at the moment, but I may well consider upgrading to something more capable in
the future; it's a case of see how it goes for now.
I am willing to present a number of slide shows each year to railway and transport clubs and societies and camera clubs. I have a fairly unique way of presenting my shows which usually include titles, diagrams (where applicable) and video clips as well as plenty of still images. In most cases, when I have given a talk to a society, I get invited back to give another talk at a later date. The shows can be tailored to suit the audience, for example a presentation to a railway society would differ greatly to a presentation I would give to a camera club. The most common shows that I present are as follows:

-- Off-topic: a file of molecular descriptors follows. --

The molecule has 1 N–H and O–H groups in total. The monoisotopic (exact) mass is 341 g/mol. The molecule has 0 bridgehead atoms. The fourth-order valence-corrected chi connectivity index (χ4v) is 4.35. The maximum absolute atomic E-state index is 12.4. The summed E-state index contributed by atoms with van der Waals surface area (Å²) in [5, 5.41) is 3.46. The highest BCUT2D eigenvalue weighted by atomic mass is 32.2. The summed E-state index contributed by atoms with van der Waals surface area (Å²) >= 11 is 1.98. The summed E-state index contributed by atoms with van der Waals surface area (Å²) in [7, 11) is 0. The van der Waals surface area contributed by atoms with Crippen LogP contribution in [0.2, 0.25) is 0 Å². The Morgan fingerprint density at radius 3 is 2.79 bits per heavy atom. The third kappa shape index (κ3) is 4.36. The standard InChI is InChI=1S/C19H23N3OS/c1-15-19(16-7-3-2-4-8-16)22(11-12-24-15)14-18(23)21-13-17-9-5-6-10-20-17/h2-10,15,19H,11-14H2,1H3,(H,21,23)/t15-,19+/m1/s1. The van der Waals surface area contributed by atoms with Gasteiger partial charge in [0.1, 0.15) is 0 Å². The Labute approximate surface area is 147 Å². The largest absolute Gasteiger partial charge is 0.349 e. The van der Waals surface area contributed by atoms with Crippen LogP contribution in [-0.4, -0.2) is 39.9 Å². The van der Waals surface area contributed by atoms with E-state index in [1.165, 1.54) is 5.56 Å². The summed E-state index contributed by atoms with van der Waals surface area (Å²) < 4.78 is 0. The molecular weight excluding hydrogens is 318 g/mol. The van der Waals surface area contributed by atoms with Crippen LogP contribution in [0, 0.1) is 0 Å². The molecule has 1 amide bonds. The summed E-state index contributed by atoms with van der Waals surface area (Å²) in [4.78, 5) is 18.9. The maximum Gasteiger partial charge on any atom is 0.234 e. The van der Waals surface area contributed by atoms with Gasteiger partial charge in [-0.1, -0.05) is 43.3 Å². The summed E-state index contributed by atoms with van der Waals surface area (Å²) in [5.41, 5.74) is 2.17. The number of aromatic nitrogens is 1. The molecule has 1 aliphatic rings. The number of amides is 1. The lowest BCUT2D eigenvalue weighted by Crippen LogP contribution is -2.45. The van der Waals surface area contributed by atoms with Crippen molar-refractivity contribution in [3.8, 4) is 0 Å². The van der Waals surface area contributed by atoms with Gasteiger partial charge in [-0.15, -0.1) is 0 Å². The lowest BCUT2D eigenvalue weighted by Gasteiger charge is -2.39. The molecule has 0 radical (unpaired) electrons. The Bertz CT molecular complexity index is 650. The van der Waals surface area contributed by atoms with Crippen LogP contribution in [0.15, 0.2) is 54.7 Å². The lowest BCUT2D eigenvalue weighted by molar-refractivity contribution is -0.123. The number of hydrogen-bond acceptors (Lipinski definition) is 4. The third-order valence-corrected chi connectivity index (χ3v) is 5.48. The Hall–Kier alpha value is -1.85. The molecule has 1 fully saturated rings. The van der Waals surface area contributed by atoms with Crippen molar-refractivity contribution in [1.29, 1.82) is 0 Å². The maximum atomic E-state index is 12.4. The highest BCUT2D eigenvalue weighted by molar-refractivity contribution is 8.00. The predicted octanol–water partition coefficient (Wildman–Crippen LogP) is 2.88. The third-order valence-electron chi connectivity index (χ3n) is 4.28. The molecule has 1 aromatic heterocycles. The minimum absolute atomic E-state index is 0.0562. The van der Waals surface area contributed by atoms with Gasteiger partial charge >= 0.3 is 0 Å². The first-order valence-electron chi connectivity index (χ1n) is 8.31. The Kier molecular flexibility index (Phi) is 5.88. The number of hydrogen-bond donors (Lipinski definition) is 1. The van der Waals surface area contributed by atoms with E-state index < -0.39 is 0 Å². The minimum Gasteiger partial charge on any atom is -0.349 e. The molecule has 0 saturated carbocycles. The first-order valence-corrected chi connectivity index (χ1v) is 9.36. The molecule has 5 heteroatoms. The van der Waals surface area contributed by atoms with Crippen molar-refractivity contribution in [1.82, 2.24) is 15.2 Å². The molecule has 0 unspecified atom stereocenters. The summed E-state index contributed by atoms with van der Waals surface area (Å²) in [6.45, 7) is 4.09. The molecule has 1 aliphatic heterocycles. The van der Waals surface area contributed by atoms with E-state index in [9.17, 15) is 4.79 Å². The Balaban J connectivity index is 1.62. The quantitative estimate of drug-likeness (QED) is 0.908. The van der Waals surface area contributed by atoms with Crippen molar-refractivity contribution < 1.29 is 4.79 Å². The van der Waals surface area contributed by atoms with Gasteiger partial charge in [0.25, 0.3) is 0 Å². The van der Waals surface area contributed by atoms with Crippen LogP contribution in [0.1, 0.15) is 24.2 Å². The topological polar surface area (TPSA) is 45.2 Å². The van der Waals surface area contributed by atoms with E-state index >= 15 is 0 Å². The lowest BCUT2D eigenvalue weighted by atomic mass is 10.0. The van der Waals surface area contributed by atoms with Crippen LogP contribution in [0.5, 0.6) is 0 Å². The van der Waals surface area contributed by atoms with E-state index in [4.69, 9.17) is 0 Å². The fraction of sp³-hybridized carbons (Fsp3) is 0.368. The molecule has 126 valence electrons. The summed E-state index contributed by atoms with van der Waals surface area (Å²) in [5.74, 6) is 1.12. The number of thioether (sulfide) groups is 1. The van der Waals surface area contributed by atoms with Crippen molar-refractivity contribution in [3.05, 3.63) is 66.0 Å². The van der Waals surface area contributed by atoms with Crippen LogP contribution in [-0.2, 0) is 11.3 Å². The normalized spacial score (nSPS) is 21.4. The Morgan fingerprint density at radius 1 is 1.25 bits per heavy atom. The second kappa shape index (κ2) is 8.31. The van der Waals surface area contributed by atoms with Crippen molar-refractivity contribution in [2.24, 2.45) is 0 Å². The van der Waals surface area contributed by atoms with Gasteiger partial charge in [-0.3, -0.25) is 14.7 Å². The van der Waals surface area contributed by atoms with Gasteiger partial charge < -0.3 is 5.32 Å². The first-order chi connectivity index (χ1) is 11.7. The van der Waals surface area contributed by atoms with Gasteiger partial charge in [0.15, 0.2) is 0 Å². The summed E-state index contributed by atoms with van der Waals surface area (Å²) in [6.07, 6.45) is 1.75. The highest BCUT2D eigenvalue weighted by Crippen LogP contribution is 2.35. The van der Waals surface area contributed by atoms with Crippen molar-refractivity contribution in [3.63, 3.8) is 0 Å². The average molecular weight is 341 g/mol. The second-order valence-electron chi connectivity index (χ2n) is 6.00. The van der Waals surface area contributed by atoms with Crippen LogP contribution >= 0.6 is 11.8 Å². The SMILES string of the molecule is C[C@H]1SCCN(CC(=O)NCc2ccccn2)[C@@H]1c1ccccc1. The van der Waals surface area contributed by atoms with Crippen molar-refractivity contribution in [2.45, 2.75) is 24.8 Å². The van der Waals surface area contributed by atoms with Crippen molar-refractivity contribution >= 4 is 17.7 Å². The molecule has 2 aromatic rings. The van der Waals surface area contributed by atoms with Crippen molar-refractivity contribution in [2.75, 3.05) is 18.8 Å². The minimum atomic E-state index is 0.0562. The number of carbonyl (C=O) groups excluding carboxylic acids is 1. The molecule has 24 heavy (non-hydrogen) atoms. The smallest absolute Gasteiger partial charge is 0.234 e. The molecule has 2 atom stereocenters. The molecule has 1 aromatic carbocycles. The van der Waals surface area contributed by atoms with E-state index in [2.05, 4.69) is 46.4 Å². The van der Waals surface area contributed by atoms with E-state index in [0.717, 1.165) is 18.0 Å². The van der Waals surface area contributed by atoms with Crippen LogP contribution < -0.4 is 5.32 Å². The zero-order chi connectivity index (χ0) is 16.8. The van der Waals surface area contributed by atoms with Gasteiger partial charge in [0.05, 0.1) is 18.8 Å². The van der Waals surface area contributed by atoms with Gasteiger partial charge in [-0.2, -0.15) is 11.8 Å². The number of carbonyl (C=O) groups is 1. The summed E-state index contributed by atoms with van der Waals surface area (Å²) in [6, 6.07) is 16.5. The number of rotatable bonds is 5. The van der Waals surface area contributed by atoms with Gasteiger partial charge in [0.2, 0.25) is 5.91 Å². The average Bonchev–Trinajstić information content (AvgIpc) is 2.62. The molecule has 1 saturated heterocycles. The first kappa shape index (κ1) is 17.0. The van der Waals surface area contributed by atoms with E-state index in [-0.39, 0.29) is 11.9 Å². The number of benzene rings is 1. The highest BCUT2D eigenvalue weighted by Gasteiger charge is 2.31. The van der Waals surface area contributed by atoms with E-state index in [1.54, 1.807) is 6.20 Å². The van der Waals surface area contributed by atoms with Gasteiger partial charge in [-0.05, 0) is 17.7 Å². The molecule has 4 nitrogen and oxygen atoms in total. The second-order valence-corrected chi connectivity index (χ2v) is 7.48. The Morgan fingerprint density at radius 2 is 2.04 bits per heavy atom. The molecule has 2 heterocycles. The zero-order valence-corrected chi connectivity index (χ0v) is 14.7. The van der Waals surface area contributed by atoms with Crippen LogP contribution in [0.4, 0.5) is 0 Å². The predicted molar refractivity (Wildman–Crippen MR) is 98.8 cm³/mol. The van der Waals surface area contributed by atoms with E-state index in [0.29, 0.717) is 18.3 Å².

Capturing the Present & Recreating the Past – a mixture of current photographs and historic recreations featuring transport subjects. This show can be adjusted dependant on the audience, for example, if presented to a railway society, the bulk of the photographs would be of railway subjects, but it can be made to have a bus bias or tramway bias if that is what the audience desire.
Rails of the Isle of Man – a photographic tour of the Isle of Man featuring the Steam Railway, Manx Electric Railway, Snaefell Mountain Railway and Douglas Bay Horse Tramway.
Mind the Gap – this is the show I get asked to do most often. It is a show all about the London Underground and looks at the history of the system, how it operates, the trains used and the architecture.